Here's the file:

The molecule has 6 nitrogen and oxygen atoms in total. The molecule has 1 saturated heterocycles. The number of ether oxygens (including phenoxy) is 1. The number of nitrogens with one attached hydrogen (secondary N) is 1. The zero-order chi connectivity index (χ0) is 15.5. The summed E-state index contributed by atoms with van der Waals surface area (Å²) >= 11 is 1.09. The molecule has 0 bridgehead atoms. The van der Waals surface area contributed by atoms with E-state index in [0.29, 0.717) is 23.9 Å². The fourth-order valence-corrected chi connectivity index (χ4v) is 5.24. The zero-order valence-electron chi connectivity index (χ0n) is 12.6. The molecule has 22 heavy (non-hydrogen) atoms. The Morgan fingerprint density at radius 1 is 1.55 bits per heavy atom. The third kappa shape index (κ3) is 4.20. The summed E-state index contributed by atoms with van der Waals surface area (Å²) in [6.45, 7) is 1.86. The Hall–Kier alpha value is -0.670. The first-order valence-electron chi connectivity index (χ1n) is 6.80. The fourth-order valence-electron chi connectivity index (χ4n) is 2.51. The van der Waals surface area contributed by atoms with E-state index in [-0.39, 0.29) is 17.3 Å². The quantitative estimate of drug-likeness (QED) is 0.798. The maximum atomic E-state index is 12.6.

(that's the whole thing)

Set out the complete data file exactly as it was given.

The molecule has 6 nitrogen and oxygen atoms in total. The molecule has 1 saturated heterocycles. The number of ether oxygens (including phenoxy) is 1. The number of nitrogens with one attached hydrogen (secondary N) is 1. The zero-order chi connectivity index (χ0) is 15.5. The summed E-state index contributed by atoms with van der Waals surface area (Å²) >= 11 is 1.09. The molecule has 0 bridgehead atoms. The van der Waals surface area contributed by atoms with E-state index in [0.29, 0.717) is 23.9 Å². The fourth-order valence-corrected chi connectivity index (χ4v) is 5.24. The zero-order valence-electron chi connectivity index (χ0n) is 12.6. The molecule has 22 heavy (non-hydrogen) atoms. The Morgan fingerprint density at radius 1 is 1.55 bits per heavy atom. The third kappa shape index (κ3) is 4.20. The summed E-state index contributed by atoms with van der Waals surface area (Å²) in [6.45, 7) is 1.86. The Hall–Kier alpha value is -0.670. The first-order valence-electron chi connectivity index (χ1n) is 6.80. The fourth-order valence-electron chi connectivity index (χ4n) is 2.51. The van der Waals surface area contributed by atoms with E-state index in [-0.39, 0.29) is 17.3 Å². The quantitative estimate of drug-likeness (QED) is 0.798. The maximum atomic E-state index is 12.6.